But the biggest threat to small businesses comes from a measure which says "liquor stores" must operate from stores no smaller than 10,000 sq feet.

"What's happened in Washington state is scary," says Chuck Ferrar, owner of Bay Ridge Wine and Spirits in Annapolis, Maryland.

"[The alcohol industry] is the last bastion of small businesses, 50% of our businesses are owned by Asian minorities because it's one of the few remaining industries where somebody can start a small business and see it grow and thrive.

"But Washington will drive the small business under. And I think it will eventually happen here, that alcohol will be sold in groceries and supermarkets."
US alcohol retailers find law changes hard to swallow (BBC)

Criminalization of Protest:
It has become pretty routine for local police to engage in thuggery and run roughshod over Constitutional protections in the name of maintaining order, which increasingly means not annoying big companies.

With habeas corpus suspended, our own Attorney General maintaining the Administration has the right to kill suspected terrorists (ie, pretty much anyone) without a trial, and electronic surveillance ever on the rise, it might seem hard to get worked up about small minded suspensions of the right to make a political point in public of the sort planned in Charlotte, NC.

As recounted in the Charlotte Business Journal, the City Council passed strict (meaning of questionable legality) security rules for the Democratic convention this summer. Natch, some of the big local companies seem to have gotten to the city manager, who designated the annual meetings of Bank of America and Duke Energy (May 9) the sort of “extraordinary event” that merits intrusive searches:

    Law enforcement will be given broader powers during these events to search backpacks, coolers, satchels and messenger bags. That includes briefcases and carry-on luggage — the kind with wheels often used by lawyers to transport reams of documents.

    The new ordinances also detail a list of items that are grounds for arrest. Among them: spray paint, permanent markers, hammers, crowbars, box cutters, utility knives, chains, padlocks, lumber, plastic pipe, pepper spray, mace and police scanners.
Charlotte to Suspend Constitutional Free Speech and Assembly Protections to Help Bank of America, Duke Shareholder Meetings (Naked Capitalism)

Unlimited spending for state security, even in the face of bankruptcy:
Today, in downtown Oakland, @marymad took a picture of this beast, which was used to intimidate crowds of May Day marchers:

Naturally, you are asking yourself, how is it that a cash-strapped city like Oakland can afford a monster like this? Well, luckily, Dave Gilson of Mother Jones has your answers, flagging and tweeting a request from the Alameda Sheriff’s Department to bypass the competitive bid process and purchase this beauty — from Xe, better known as Blackwater — for the bargain basement price of only $323,000. Lest you think this is an unfair price, our dear Sheriff Ahern helpfully describes the pressing need which requires its purchase:

    The vehicle is an Armored Personnel Carrier (APC), a tactical type of response/rescue vehicle and is intended to counter modern threats in the urban environment. Acquiring this type of vehicle will enhance the security of Alameda County and the surrounding region by providing the appropriate means of response to critical venues and the evolving threat of terrorism. Moreover, the vehicle’s state-of-the-art multi-layered armor technology providing protection from Improvised Explosive Devices (lED’s) and explosive projectiles increases the safety level of officers often called upon to provide tactical assistance in highly dangerous and volatile situations to the various law enforcement agencies in Alameda County.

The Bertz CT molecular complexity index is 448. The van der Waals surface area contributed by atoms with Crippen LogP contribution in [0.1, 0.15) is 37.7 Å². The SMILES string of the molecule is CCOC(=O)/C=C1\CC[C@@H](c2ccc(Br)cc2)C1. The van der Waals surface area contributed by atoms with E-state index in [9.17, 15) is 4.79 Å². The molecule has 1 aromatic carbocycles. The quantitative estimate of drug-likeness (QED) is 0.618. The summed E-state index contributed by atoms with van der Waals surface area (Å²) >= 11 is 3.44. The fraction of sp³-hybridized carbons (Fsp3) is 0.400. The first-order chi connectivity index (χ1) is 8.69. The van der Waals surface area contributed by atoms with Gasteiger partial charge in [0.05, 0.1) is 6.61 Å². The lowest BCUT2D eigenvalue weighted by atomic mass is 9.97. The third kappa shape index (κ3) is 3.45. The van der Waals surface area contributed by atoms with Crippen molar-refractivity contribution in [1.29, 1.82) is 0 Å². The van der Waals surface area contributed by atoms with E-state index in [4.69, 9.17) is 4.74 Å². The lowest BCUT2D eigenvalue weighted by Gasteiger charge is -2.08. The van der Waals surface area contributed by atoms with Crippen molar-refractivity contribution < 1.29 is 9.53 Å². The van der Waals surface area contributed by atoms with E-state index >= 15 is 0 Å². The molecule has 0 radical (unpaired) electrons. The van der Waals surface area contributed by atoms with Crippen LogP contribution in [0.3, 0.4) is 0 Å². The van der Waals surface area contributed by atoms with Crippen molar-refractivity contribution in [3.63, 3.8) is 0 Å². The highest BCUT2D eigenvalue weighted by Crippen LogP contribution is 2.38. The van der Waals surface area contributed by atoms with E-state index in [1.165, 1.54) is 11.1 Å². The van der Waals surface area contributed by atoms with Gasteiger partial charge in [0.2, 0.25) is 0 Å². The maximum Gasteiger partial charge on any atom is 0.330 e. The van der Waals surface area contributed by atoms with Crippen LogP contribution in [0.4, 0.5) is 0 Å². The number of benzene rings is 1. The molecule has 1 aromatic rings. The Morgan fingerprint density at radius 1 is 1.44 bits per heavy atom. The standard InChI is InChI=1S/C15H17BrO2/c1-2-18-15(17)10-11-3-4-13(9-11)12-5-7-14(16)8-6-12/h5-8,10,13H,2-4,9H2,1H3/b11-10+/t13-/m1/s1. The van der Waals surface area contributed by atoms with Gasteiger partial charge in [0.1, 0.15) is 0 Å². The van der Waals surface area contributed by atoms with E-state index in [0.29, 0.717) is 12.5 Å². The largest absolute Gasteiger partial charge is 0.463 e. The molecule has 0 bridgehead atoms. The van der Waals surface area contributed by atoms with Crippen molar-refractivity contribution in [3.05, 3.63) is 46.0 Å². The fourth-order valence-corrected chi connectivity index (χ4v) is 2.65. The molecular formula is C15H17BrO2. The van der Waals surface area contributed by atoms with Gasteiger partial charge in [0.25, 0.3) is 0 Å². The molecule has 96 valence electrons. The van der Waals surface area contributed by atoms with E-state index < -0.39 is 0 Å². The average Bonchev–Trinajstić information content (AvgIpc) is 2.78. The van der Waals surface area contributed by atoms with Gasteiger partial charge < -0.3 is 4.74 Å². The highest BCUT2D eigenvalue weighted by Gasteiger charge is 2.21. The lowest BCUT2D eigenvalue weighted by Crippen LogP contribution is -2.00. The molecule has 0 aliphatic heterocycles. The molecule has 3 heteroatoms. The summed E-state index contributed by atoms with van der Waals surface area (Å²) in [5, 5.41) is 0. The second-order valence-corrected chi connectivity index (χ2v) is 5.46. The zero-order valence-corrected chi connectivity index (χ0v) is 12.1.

When you put it that way, well, of course they should skip over the competitive bid process and just hand the money straight to Blackwater. Only then the question arises: where will the county get that kind of money?

As the honorable Sheriff continues:

    “Funds totaling $323,000 have been earmarked from the FY 2008 State Homeland Security Grant Program for this purchase.”

To recap: while Oakland Unified School District is closing five elementary schools to save money — here’s a harrowing account of the meeting where they voted to do it — the Alameda County Sheriff’s department can get over 300 grand from Homeland Security for that stupid thing, just in case Occupy Oakland marchers had some improvised explosive devices up their sleeves, I guess. I heard someone threw a bottle. Without state-of-the-art multi-layered armor technology to protect them, scores of police officers might have been destroyed.
A Snapshot of Your Security-Industrial Complex (zunguzungu)
With little public attention, dozens of universities and law-enforcement agencies have been given approval by federal aviation regulators to use unmanned aircraft known as drones, according to documents obtained via Freedom of Information Act requests by an advocacy group.

The more than 50 institutions that received approvals to operate remotely piloted aircraft are more varied than many outsiders and privacy experts previously knew. They include not only agencies such as the Department of Homeland Security but also smaller ones such as the police departments in North Little Rock, Ark., and Ogden, Utah, as well the University of North Dakota and Nicholls State University in Louisiana.

The information, released by the Electronic Frontier Foundation, came to light as the Federal Aviation Administration gears up to advance the widespread use of the drones. By the fall of 2015, Congress wants the agency to integrate remotely piloted aircraft throughout U.S. airspace.
Drone Use Takes Off on the Home Front (Wall Street Journal)

Disregard for basic human rights: